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Weighting Data

Weighting is not normally needed for chromatographic data. If you are fitting statistical density models with PeakLab, however, statistical weighting may be of interest. If you do any weighted fits, your PeakLab data files must consist of a single data set.

The data table can be weighted in one of two ways. You may specify a weights column in any multi-column read operation, including multi-column ASCII files, Excel files, and DIF files. This is done using the File menu's Import options. You may also use the PeakLab Editor to enter weights for individual data points. By default all data points have a floating point weight of 1.0.

Weights as Inverse Variances

The data table weights are true floating point multipliers. When each data pair consists of an average of Y observations at a given x, you may wish to set that pair's weight value to the inverse square of the standard deviation. If your weights are true standard deviations, apply a 1/sigma^2 conversion in your spreadsheet or enter the weight value followed by ^-2 in the editor. If you are entering a significant number of data points, you may wish to enter the weight values as standard deviations and apply a W=1/W^2 calculation using the main menu's Transform Data operation.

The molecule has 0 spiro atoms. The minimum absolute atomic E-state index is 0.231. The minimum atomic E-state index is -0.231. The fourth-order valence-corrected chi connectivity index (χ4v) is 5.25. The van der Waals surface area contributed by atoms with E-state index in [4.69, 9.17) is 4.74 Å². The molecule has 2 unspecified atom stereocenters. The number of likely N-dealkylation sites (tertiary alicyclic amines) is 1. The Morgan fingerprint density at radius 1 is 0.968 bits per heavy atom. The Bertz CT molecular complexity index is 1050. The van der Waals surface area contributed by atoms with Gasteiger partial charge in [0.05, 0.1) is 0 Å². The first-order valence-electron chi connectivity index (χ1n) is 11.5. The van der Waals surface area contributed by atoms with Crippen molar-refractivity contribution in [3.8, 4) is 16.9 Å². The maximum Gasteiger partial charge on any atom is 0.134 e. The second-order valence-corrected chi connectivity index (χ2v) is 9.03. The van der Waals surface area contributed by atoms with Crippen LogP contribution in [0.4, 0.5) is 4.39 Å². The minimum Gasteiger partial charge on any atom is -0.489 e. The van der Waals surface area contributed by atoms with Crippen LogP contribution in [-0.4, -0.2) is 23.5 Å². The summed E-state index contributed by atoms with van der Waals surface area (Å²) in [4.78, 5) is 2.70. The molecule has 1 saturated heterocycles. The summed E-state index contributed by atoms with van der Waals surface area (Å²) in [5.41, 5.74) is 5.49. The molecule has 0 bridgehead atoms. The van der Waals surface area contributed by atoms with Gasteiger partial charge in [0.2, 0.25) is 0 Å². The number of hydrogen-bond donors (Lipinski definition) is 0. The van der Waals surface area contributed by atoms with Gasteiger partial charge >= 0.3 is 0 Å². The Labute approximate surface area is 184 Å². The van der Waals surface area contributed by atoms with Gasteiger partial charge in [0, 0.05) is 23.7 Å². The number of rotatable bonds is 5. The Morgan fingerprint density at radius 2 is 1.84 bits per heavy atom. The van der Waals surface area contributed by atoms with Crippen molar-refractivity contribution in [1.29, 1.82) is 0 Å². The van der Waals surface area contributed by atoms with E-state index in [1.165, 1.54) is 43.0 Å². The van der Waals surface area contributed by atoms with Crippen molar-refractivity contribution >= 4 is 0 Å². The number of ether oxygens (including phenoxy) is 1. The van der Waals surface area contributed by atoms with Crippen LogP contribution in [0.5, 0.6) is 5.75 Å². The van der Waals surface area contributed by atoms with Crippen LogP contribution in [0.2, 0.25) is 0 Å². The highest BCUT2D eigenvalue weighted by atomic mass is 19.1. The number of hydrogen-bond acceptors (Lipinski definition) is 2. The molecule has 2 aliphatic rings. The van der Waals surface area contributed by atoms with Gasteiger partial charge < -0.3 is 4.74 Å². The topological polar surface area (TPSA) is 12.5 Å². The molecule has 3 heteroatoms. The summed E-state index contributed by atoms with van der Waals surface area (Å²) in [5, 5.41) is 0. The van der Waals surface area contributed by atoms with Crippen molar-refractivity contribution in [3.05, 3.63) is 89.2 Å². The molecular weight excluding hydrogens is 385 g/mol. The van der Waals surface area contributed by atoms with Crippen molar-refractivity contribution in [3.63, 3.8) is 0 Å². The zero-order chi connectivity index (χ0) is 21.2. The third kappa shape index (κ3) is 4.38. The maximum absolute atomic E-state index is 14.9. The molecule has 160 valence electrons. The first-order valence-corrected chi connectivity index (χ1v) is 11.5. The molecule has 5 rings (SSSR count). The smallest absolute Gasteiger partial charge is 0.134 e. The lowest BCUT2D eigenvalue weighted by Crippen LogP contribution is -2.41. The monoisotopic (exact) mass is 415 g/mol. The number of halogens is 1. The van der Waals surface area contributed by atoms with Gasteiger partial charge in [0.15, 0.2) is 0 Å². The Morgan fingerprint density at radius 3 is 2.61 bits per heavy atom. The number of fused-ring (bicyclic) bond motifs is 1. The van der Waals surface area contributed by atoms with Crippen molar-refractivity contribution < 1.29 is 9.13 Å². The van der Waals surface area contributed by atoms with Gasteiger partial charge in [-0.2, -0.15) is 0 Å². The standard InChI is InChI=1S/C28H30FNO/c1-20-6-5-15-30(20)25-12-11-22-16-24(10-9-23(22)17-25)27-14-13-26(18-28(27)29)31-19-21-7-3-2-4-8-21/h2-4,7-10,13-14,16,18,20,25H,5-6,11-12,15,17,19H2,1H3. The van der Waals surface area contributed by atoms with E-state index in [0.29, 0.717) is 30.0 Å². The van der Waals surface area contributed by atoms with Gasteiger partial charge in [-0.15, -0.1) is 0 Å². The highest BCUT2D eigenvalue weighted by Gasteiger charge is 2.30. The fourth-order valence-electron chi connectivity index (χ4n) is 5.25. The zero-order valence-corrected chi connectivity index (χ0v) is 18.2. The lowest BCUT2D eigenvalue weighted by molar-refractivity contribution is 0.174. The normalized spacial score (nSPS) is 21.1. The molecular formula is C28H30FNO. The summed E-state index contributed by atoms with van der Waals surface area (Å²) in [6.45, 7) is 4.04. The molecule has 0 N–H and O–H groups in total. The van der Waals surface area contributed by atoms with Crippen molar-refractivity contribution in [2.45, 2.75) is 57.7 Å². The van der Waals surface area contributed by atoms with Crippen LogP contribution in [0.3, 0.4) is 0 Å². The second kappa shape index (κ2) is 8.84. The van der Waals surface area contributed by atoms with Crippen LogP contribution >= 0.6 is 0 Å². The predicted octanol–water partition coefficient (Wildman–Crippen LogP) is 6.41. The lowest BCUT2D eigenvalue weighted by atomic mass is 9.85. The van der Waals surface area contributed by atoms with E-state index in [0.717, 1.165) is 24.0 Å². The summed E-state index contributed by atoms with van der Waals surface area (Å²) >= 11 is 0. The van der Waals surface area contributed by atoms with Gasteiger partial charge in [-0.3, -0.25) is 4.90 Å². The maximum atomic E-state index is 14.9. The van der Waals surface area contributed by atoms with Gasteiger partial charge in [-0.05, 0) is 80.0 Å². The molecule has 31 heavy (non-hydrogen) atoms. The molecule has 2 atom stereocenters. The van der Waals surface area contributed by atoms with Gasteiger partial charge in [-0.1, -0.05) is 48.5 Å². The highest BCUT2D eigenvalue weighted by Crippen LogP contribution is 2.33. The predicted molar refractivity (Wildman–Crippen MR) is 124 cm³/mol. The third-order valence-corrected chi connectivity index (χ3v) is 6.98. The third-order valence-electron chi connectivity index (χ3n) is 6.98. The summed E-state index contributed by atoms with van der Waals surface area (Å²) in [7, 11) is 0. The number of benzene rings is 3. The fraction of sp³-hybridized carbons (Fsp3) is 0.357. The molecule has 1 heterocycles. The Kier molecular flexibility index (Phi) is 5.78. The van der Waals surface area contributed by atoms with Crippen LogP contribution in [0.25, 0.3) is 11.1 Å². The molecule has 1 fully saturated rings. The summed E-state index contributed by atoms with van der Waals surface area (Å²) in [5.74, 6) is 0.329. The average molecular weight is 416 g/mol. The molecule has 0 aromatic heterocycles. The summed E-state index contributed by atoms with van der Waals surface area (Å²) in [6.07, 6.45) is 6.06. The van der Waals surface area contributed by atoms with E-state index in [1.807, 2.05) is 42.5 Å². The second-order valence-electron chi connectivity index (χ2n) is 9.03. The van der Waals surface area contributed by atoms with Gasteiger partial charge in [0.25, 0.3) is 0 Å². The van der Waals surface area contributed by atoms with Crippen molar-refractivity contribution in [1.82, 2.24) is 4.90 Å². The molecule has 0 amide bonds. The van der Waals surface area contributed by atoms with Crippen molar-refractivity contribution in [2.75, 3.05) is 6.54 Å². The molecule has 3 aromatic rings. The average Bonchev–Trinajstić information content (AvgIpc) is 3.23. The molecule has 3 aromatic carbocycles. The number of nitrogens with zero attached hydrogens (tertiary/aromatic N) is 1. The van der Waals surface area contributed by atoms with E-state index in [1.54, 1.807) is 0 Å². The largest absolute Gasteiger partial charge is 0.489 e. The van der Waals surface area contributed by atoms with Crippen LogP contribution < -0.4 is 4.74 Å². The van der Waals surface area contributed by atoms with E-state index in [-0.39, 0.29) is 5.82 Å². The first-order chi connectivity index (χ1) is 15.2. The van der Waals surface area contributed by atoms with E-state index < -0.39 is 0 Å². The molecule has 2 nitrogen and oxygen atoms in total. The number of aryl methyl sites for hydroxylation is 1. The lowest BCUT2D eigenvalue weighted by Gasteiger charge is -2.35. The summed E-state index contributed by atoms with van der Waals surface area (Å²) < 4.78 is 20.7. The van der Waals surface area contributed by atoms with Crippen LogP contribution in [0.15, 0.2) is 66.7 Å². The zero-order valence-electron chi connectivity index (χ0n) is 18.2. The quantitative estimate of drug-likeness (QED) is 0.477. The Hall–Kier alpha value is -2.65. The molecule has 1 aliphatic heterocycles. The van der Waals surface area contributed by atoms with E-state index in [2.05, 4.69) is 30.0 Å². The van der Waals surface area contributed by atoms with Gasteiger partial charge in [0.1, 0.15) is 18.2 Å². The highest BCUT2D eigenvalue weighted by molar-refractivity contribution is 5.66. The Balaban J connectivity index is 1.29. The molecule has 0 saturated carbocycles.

Normalization of Weights

The weights used in PeakLab are normalized so that the sum of the weights equals the number of active data points. This conserves the degree of freedom relative to unweighted data, and results in coefficient standard errors which better reflect the impact expected from a true floating point weighting scheme. This type of weighting differs from statistical programs which use integer weights to specify the number of identical X,Y pairs. If you are entering identical X,Y pairs and need to see the degree of freedom increased by one for each identical pair, you will have to enter each identical pair separately.